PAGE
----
The pot-limit Omaha-8 tournament was a unique one, and combined with a $5,000 buy-in was destined to bring an elite group of players to the tables. And the 198-player field was filled with recognizable faces and those who had spent many years trying to perfect Omaha and all of its varieties. The result was a $930,600 prize pool, and though $246K was reserved for the winner, it was the bracelet and the feeling of victory for which all participants strove.
And the one who got there to claim the win was Roland de Wolfe, a former journalist-turned-pro whose win was a triumphant one for all who learn the game and strive to play it for a living. But the Englishman who outlasted them all would not know his fate or place in the game until he was the only one left standing.
Day 1 saw the field diminish to only 59 players, but it took the second day and many hours into it to work the field down to the bubble, at which point Mickey Appelman took the position of tournament bubble player. That put players like Chris Bell and Jeff Lisandro in the money, and as the final table neared, it was Andy Bloch eliminated in 13th, Senovio Ramirez III in 12th, and Mark Brtlog in 11th. Ultimately, with Scott Clements on a roll, Stewart Yancik became one of the casualties and was ousted in tenth place to set the final table.
Those final nine players returned on Day 3 to play for the win, with chip counts as follows:
Seat 1: Antony Lellouche 533,000
Seat 2: Roland de Wolfe 386,000
Seat 3: Alex Kravchenko 267,000
Seat 4: Andy Black 182,000
Seat 5: Brett Richey 238,000
Seat 6: Scott Clements 801,000
Seat 7: Armando Ruiz II 192,000
Seat 8: John Racener 214,000
Seat 9: Robert Campbell 152,000
The table started with Ruiz fighting for his tournament life, and he successfully doubled up to save it. Kravchenko ultimately did the same and doubled just in the nick of time. Campbell doubled through Clements, and Ruiz did it one more time through Campbell.
With the flurry of action, it was soon time for an actual elimination. Antony Lellouche had fallen since his original status in second place on the leaderboard. After a flop of , it was Clements who put the pressure on and Lellouche who called all-in. Clements turned over the , and Lellouche showed . The turn brought a , but the on the river ended the tournament for Lellouche, who received $29,965 for the ninth place finish.
Ruiz had troubles from the start of the tournament and finally put his tournament life on the line preflop with . Richey was the caller with , and the board came . Armando Ruiz left in eighth place with $32,105.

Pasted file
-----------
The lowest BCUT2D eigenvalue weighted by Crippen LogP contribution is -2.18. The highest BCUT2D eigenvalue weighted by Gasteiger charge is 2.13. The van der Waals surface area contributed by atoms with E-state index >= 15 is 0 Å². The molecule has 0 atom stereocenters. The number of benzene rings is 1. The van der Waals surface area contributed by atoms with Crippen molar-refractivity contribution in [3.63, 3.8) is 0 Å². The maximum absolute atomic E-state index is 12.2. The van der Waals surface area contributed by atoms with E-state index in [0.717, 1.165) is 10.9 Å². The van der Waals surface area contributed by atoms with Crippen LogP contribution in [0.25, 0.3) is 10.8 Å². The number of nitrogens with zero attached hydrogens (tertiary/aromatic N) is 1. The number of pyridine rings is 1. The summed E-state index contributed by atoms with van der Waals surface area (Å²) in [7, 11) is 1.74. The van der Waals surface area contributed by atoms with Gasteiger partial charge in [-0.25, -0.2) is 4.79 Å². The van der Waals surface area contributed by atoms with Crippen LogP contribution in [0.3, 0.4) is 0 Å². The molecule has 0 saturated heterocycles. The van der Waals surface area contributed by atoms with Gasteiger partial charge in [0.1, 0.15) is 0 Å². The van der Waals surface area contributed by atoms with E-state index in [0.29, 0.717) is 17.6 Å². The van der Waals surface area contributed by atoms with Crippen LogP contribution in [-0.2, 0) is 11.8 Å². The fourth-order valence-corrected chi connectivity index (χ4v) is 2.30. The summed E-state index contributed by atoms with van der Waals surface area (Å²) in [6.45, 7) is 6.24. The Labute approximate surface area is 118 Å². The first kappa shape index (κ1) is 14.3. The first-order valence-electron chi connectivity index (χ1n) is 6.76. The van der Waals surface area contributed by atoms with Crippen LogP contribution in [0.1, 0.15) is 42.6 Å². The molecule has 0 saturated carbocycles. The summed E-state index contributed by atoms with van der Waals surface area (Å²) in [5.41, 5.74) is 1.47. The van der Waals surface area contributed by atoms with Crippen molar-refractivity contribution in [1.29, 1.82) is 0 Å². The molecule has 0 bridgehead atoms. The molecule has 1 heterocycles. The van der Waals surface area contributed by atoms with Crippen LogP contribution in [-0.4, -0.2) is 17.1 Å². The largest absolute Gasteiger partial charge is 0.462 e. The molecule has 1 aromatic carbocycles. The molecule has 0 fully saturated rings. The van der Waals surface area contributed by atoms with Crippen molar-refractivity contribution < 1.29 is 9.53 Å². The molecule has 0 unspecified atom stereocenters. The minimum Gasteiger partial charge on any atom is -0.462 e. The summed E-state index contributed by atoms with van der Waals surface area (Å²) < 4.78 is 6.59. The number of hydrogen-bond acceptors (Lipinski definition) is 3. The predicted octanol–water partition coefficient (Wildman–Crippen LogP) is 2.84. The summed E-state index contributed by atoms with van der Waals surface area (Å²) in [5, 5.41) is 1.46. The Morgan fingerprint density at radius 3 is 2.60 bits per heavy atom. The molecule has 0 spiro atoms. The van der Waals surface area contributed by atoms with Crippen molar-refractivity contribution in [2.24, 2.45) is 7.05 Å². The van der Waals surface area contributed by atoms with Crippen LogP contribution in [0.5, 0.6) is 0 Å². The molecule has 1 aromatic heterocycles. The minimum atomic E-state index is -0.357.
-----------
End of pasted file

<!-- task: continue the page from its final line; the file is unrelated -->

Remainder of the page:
Racener was getting low on chips, and he got involved in a hand to see a flop with Campbell and Clements, the latter of whom left after post-flop betting. When the came on the turn, Racener pushed with and some draws, but Campbell called with for the temporarily better hand. When the river brought a , the tournament was over for John Racener, who took home $36,200 for the seventh place finish.
It was then that Clements took his original final table lead and made even more of it. During six-handed play, he had more than half of the chips at the table, and it seemed as if he could run away with the entire package.
At the same time, Andy Black hadn’t found much to move with until he took into action. Campbell was the caller with , and the two watched as the dealer gave them . The flush was good enough to knock Black out of the tournament in sixth place, which was worth $42,993.
Kravchenko pushed soon after with , and Clements was happy to call with . When the board came , it caused the chips to be pushed to Clements and Alex Kravchenko to be pushed to the door with $53,881 for the fifth place finish.
Campbell and de Wolfe soon tangled after a flop. But it wasn’t until after the on the turn that Campbell made the all-in move with . De Wolfe had , and when the river brought the , Robert Campbell was ousted in fourth place with $72,121.
When the final three began their match, Clements still maintained a solid lead, and Brett Richey was the short stack, though he soon took the opportunity to quarter Clements and jump up to a solid second place. Wolfe then took his short stack into battle with Clements and doubled through.
Clements and de Wolfe started their duel calmly and saw a flop. Clements made the first move, but de Wolfe raised, and Clements responded with an all-in move holding . De Wolfe called with . The turn came the and the river the , which allowed de Wolfe to scoop the pot and eliminate the formidable Scott Clements in third place with $101,063.
Heads-up action began with Richey trying to push into a better chip position, but de Wolfe had a substantial lead. Finally, though, after an hour and some small successes but never the opportunity to take enough chips to take the lead, the two got involved on a flop. Some betting led to Richey being all-in for his tournament life with and top pair with a draw. But it was de Wolfe there with and the two pair. The turn of the and the river of eliminated Brett Richey in second place with $152,618.
The title, bracelet, and $246,616 first prize went to Roland de Wolfe, the Englishman who also claimed - after this win - to be the second player ever to capture poker’s Triple Crown by winning an EPT, WPT, and WSOP title. Gavin Griffin was the only other player to have that distinction in poker until de Wolfe caught up with this victory. Congratulations!